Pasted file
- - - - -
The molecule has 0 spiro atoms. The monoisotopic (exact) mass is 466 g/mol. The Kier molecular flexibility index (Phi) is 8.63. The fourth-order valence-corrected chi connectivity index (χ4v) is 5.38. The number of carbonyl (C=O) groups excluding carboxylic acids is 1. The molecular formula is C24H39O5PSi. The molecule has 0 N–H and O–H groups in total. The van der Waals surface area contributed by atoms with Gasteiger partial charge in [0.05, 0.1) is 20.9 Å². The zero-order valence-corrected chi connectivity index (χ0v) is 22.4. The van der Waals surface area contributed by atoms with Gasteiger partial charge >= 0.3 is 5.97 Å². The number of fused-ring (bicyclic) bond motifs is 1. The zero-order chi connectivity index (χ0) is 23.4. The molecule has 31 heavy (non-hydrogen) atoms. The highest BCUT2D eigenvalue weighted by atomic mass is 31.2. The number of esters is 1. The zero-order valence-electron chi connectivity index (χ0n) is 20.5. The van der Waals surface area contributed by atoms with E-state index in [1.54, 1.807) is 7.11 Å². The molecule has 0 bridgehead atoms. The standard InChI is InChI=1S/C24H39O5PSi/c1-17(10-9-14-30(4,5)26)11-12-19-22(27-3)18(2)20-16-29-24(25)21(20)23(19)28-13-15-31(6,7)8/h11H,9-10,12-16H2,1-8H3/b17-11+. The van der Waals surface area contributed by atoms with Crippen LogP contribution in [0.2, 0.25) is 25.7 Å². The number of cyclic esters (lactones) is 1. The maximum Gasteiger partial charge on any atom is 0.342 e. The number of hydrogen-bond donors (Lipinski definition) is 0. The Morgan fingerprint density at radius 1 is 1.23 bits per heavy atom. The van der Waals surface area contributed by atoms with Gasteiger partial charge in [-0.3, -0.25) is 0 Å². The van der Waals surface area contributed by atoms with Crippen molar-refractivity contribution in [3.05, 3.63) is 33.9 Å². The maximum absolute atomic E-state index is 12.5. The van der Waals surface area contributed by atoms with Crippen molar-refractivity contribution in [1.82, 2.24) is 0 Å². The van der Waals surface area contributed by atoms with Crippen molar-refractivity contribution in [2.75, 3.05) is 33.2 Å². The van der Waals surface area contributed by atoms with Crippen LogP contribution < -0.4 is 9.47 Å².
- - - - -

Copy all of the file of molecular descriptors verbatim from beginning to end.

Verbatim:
The molecule has 0 spiro atoms. The monoisotopic (exact) mass is 466 g/mol. The Kier molecular flexibility index (Phi) is 8.63. The fourth-order valence-corrected chi connectivity index (χ4v) is 5.38. The number of carbonyl (C=O) groups excluding carboxylic acids is 1. The molecular formula is C24H39O5PSi. The molecule has 0 N–H and O–H groups in total. The van der Waals surface area contributed by atoms with Gasteiger partial charge in [0.05, 0.1) is 20.9 Å². The zero-order valence-corrected chi connectivity index (χ0v) is 22.4. The van der Waals surface area contributed by atoms with Gasteiger partial charge >= 0.3 is 5.97 Å². The number of fused-ring (bicyclic) bond motifs is 1. The zero-order chi connectivity index (χ0) is 23.4. The molecule has 31 heavy (non-hydrogen) atoms. The highest BCUT2D eigenvalue weighted by atomic mass is 31.2. The number of esters is 1. The zero-order valence-electron chi connectivity index (χ0n) is 20.5. The van der Waals surface area contributed by atoms with E-state index in [1.54, 1.807) is 7.11 Å². The molecule has 0 bridgehead atoms. The standard InChI is InChI=1S/C24H39O5PSi/c1-17(10-9-14-30(4,5)26)11-12-19-22(27-3)18(2)20-16-29-24(25)21(20)23(19)28-13-15-31(6,7)8/h11H,9-10,12-16H2,1-8H3/b17-11+. The van der Waals surface area contributed by atoms with Crippen LogP contribution in [0.2, 0.25) is 25.7 Å². The number of cyclic esters (lactones) is 1. The maximum Gasteiger partial charge on any atom is 0.342 e. The number of hydrogen-bond donors (Lipinski definition) is 0. The Morgan fingerprint density at radius 1 is 1.23 bits per heavy atom. The van der Waals surface area contributed by atoms with Gasteiger partial charge in [-0.3, -0.25) is 0 Å². The van der Waals surface area contributed by atoms with Crippen molar-refractivity contribution in [3.05, 3.63) is 33.9 Å². The maximum absolute atomic E-state index is 12.5. The van der Waals surface area contributed by atoms with Crippen molar-refractivity contribution in [1.82, 2.24) is 0 Å². The van der Waals surface area contributed by atoms with Crippen molar-refractivity contribution in [2.75, 3.05) is 33.2 Å². The van der Waals surface area contributed by atoms with Crippen LogP contribution < -0.4 is 9.47 Å².